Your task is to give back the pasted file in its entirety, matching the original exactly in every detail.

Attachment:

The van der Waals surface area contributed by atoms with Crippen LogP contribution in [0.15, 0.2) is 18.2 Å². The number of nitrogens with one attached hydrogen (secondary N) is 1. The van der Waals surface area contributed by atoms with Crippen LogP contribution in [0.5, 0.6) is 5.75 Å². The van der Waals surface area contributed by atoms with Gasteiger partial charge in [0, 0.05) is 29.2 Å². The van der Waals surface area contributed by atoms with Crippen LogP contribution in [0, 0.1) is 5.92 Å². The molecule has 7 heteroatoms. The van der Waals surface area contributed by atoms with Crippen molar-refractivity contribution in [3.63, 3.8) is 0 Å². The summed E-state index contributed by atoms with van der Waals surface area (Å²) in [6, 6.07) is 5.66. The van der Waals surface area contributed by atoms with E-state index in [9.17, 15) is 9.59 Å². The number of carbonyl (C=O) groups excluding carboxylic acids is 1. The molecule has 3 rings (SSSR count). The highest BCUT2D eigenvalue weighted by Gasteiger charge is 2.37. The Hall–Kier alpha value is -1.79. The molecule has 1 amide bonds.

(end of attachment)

The van der Waals surface area contributed by atoms with Crippen LogP contribution in [0.15, 0.2) is 18.2 Å². The number of nitrogens with one attached hydrogen (secondary N) is 1. The van der Waals surface area contributed by atoms with Crippen LogP contribution in [0.5, 0.6) is 5.75 Å². The van der Waals surface area contributed by atoms with Gasteiger partial charge in [0, 0.05) is 29.2 Å². The van der Waals surface area contributed by atoms with Crippen LogP contribution in [0, 0.1) is 5.92 Å². The molecule has 7 heteroatoms. The van der Waals surface area contributed by atoms with Crippen molar-refractivity contribution in [3.63, 3.8) is 0 Å². The summed E-state index contributed by atoms with van der Waals surface area (Å²) in [6, 6.07) is 5.66. The van der Waals surface area contributed by atoms with E-state index in [9.17, 15) is 9.59 Å². The number of carbonyl (C=O) groups excluding carboxylic acids is 1. The molecule has 3 rings (SSSR count). The highest BCUT2D eigenvalue weighted by Gasteiger charge is 2.37. The Hall–Kier alpha value is -1.79. The molecule has 1 amide bonds.